Needless to say that even 20 years later we can only dream of a festival of Pectoral winning performances outside Kyiv, or of the founding of a large-scale nationwide theater prize. We will inevitably complain about eternal poverty and a lack of the law on preferential taxation for “cultural” investors (by the way, such a law considerably changed the situation in Russia). Moreover, for several years on end the efforts of Pectoral’s co-founders (the Administration for Culture and the Union of Theater Workers) are directed mostly to preserve the award’s survival, instead of developing, expanding, and improving it.
Much has also been said to the effect that Pectoral should “get out of the shadow” and discuss its nominees openly, thus drawing the audience’s attention to remarkable or merely curious events, phenomena, and facts of the capital’s theatrical life. Indeed, not only laureates alone deserve attention and praise, but also other participants in 14 nominations, selected annually among nearly 90 premieres at the capital’s houses by a closed vote of a representative expert group made up from theater experts and critics.
Given that Pectoral does not have a site of its own (one should think that nowadays a website is not a luxury), sometimes it is next to impossible to find out the nominees’ names, relying only on the media. Meanwhile, almost every year the expert group has to engage in a nerve-shattering debate with the co-founders of the award, trying to prove the necessity to keep all the nominations, since the withdrawal of even one of them is believed to be not a rule, but rather a painful exception.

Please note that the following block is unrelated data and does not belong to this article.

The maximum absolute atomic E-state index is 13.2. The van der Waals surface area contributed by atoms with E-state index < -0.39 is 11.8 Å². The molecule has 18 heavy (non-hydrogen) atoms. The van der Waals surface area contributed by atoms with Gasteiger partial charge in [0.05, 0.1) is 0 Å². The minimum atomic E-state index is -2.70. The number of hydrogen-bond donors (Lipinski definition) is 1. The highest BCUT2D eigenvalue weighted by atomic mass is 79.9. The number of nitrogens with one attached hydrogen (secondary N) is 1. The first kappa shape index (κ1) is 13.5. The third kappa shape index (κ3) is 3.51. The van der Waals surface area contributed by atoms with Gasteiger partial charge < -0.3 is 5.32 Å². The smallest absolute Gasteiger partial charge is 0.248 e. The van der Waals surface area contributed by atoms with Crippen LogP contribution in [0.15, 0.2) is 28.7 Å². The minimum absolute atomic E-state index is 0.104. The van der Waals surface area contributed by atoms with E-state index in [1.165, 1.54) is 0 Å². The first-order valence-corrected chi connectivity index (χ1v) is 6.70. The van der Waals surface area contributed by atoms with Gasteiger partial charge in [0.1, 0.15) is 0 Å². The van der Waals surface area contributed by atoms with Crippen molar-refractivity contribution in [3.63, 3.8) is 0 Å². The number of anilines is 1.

Sadly, the awarding ceremonies are becoming more and more boring and joyless with each passing year, with pathetic attempts to pass the routine handing out of the cherished pectorals and envelopes, containing 1,000 evergreen American dollars, as a “concert,” for which calling out the winners’ names is alternated with a couple of dancing and music numbers, and strained humor. Perhaps the only people whose festive moods are not ruined are actually the winners themselves.
This year’s Kyiv Pectoral was awarded (in as many as six nominations) to the Theater on Podil, for two amazingly good and powerful productions: Last Summer in Chulimsk by Andrei Vampilov and Masim Gorky’s The Lower Depths. Both were produced by a tandem of the theater’s art director Vitalii Malakhov and artist Maria Pohrebniak. Actors Viktoria Bulitko (Last Summer in Chulimsk) and Vasyl Kukharsky (The Lower Depths) were named the best in the leading roles; Pohrebniak was awarded for the set design in The Lower Depths, while Bulitko, together with composer Ivan Nebesny, won a second award for the musical concept in Chulimsk.